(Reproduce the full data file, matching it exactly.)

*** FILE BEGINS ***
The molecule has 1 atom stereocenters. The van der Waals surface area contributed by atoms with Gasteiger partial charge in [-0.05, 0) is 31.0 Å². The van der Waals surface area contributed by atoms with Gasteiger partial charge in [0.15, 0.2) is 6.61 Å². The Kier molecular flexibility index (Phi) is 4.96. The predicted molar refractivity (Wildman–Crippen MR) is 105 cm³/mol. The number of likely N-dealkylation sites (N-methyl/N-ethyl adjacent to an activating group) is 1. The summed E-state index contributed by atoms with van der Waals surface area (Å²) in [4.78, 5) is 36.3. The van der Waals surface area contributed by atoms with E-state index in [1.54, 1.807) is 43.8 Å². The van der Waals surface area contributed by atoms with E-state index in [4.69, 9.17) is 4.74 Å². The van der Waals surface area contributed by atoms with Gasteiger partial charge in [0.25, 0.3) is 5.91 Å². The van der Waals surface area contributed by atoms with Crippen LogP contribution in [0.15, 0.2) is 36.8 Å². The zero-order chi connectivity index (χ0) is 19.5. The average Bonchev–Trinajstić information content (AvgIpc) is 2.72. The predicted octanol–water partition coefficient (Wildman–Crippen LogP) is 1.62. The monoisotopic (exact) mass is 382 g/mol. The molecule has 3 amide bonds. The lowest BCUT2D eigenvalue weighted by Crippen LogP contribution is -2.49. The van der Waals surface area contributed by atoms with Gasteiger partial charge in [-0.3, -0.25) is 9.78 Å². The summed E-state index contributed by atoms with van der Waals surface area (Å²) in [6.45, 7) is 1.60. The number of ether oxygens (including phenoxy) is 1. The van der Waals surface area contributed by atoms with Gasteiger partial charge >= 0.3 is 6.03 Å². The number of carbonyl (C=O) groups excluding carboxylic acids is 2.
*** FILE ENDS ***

The molecule has 1 atom stereocenters. The van der Waals surface area contributed by atoms with Gasteiger partial charge in [-0.05, 0) is 31.0 Å². The van der Waals surface area contributed by atoms with Gasteiger partial charge in [0.15, 0.2) is 6.61 Å². The Kier molecular flexibility index (Phi) is 4.96. The predicted molar refractivity (Wildman–Crippen MR) is 105 cm³/mol. The number of likely N-dealkylation sites (N-methyl/N-ethyl adjacent to an activating group) is 1. The summed E-state index contributed by atoms with van der Waals surface area (Å²) in [4.78, 5) is 36.3. The van der Waals surface area contributed by atoms with E-state index in [1.54, 1.807) is 43.8 Å². The van der Waals surface area contributed by atoms with E-state index in [4.69, 9.17) is 4.74 Å². The van der Waals surface area contributed by atoms with Gasteiger partial charge in [0.25, 0.3) is 5.91 Å². The van der Waals surface area contributed by atoms with Crippen LogP contribution in [0.15, 0.2) is 36.8 Å². The zero-order chi connectivity index (χ0) is 19.5. The average Bonchev–Trinajstić information content (AvgIpc) is 2.72. The predicted octanol–water partition coefficient (Wildman–Crippen LogP) is 1.62. The monoisotopic (exact) mass is 382 g/mol. The molecule has 3 amide bonds. The lowest BCUT2D eigenvalue weighted by Crippen LogP contribution is -2.49. The van der Waals surface area contributed by atoms with Gasteiger partial charge in [-0.3, -0.25) is 9.78 Å². The summed E-state index contributed by atoms with van der Waals surface area (Å²) in [6.45, 7) is 1.60. The number of ether oxygens (including phenoxy) is 1. The van der Waals surface area contributed by atoms with Gasteiger partial charge >= 0.3 is 6.03 Å². The number of carbonyl (C=O) groups excluding carboxylic acids is 2.